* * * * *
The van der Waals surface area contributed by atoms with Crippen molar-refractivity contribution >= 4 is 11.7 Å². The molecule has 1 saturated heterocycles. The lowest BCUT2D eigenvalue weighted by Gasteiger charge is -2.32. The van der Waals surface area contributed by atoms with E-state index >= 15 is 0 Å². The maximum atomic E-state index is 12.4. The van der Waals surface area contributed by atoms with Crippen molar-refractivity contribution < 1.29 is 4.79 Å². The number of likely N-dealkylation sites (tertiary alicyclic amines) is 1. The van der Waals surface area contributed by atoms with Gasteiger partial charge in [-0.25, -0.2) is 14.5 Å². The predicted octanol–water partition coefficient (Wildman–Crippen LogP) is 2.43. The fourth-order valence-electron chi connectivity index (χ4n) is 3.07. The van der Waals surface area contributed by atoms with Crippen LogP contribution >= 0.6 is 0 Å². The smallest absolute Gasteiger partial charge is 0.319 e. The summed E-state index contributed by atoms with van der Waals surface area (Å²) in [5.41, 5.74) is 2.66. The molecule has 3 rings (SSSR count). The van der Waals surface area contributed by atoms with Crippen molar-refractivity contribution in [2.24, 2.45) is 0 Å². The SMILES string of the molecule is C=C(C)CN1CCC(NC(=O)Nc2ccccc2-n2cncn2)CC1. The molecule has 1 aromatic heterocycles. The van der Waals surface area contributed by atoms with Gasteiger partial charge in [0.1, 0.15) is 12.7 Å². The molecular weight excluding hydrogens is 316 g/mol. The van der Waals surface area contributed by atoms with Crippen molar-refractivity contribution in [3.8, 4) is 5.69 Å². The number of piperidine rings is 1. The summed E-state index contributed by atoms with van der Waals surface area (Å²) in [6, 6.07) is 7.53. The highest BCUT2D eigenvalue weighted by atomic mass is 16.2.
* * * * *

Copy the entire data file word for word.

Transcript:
The van der Waals surface area contributed by atoms with Crippen molar-refractivity contribution >= 4 is 11.7 Å². The molecule has 1 saturated heterocycles. The lowest BCUT2D eigenvalue weighted by Gasteiger charge is -2.32. The van der Waals surface area contributed by atoms with E-state index >= 15 is 0 Å². The maximum atomic E-state index is 12.4. The van der Waals surface area contributed by atoms with Crippen molar-refractivity contribution < 1.29 is 4.79 Å². The number of likely N-dealkylation sites (tertiary alicyclic amines) is 1. The van der Waals surface area contributed by atoms with Gasteiger partial charge in [-0.25, -0.2) is 14.5 Å². The predicted octanol–water partition coefficient (Wildman–Crippen LogP) is 2.43. The fourth-order valence-electron chi connectivity index (χ4n) is 3.07. The van der Waals surface area contributed by atoms with Crippen LogP contribution >= 0.6 is 0 Å². The smallest absolute Gasteiger partial charge is 0.319 e. The summed E-state index contributed by atoms with van der Waals surface area (Å²) in [5.41, 5.74) is 2.66. The molecule has 3 rings (SSSR count). The van der Waals surface area contributed by atoms with Crippen molar-refractivity contribution in [2.24, 2.45) is 0 Å². The SMILES string of the molecule is C=C(C)CN1CCC(NC(=O)Nc2ccccc2-n2cncn2)CC1. The molecule has 1 aromatic heterocycles. The van der Waals surface area contributed by atoms with Gasteiger partial charge in [0.1, 0.15) is 12.7 Å². The molecular weight excluding hydrogens is 316 g/mol. The van der Waals surface area contributed by atoms with Crippen molar-refractivity contribution in [3.8, 4) is 5.69 Å². The number of piperidine rings is 1. The summed E-state index contributed by atoms with van der Waals surface area (Å²) in [6, 6.07) is 7.53. The highest BCUT2D eigenvalue weighted by atomic mass is 16.2.